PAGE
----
Williams would later learn her mother's death wasn't a freak accident -- it had happened to other patients before.
To remove a kidney for donation, surgeons have to cut the renal artery They then have to close it back up again, or the patient would bleed to death.
There are various ways to close the artery. Many surgeons use staples, but some use tiny surgical clips to hold it closed.
These clips are considered safe to use in many types of surgeries, but not laparoscopic kidney donor surgeries. In donors surgeries, surgeons leave only a tiny stump of renal artery, and the clips can slip off. That's what happened to Gotcher: when doctors opened her back up, they found the clips had slipped off the stump and were floating in a pool of blood in her abdomen.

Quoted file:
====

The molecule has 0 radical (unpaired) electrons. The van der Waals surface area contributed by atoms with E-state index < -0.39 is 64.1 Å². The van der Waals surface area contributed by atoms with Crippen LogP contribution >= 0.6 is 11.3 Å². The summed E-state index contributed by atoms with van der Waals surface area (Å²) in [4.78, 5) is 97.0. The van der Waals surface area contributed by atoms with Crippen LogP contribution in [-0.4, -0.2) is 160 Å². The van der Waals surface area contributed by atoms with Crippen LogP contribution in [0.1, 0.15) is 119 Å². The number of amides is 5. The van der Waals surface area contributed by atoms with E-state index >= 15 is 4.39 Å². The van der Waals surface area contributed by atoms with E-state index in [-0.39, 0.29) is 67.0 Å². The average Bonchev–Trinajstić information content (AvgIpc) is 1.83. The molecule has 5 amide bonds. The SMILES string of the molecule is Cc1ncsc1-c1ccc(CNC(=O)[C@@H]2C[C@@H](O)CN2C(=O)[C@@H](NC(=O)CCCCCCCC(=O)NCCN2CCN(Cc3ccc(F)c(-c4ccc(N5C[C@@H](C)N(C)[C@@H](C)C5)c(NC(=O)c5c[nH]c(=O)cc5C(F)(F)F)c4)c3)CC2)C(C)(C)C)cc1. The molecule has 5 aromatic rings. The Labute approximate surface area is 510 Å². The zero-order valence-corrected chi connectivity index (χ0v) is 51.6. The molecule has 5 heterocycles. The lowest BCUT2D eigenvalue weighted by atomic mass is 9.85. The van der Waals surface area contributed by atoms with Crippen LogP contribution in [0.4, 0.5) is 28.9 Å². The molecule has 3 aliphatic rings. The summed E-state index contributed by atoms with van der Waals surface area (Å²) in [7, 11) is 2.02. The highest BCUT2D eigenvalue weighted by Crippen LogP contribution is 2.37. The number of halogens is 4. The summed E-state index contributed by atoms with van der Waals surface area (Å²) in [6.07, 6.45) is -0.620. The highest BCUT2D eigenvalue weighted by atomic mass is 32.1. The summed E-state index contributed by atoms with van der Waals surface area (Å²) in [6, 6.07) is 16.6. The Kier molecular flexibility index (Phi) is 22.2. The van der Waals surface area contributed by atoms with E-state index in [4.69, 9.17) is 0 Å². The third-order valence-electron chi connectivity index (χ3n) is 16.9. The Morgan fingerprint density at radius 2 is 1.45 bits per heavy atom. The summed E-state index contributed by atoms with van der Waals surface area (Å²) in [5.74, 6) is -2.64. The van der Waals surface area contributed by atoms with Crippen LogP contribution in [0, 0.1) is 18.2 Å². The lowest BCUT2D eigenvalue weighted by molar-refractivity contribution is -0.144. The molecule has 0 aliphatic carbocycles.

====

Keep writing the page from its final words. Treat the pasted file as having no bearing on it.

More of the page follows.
Before Gotcher's death, four other kidney donors had died when these clips were used: one in 2001 in the United States, one each in Singapore and Israel in 2005, and another in the U.S. in 2008. At least 12 others have suffered injuries.
Starting in 2004, transplant surgeons, such as Dr. Amy Friedman, began raising concerns about using clips in kidney donors, sending letters to the U.S. Food and Drug Administration and making presentations at transplant conferences and publishing articles in medical journals.
When she heard about Gotcher's death in 2011, Friedman said she was "devastated."
"We were just in shock and deep sorrow to learn that our actions thus far and our efforts to try to stop the practice had been ineffective," says Friedman, director of transplant services at Upstate Medical University in Syracuse, New York.
Friedman said there should be a warning label right on the clips.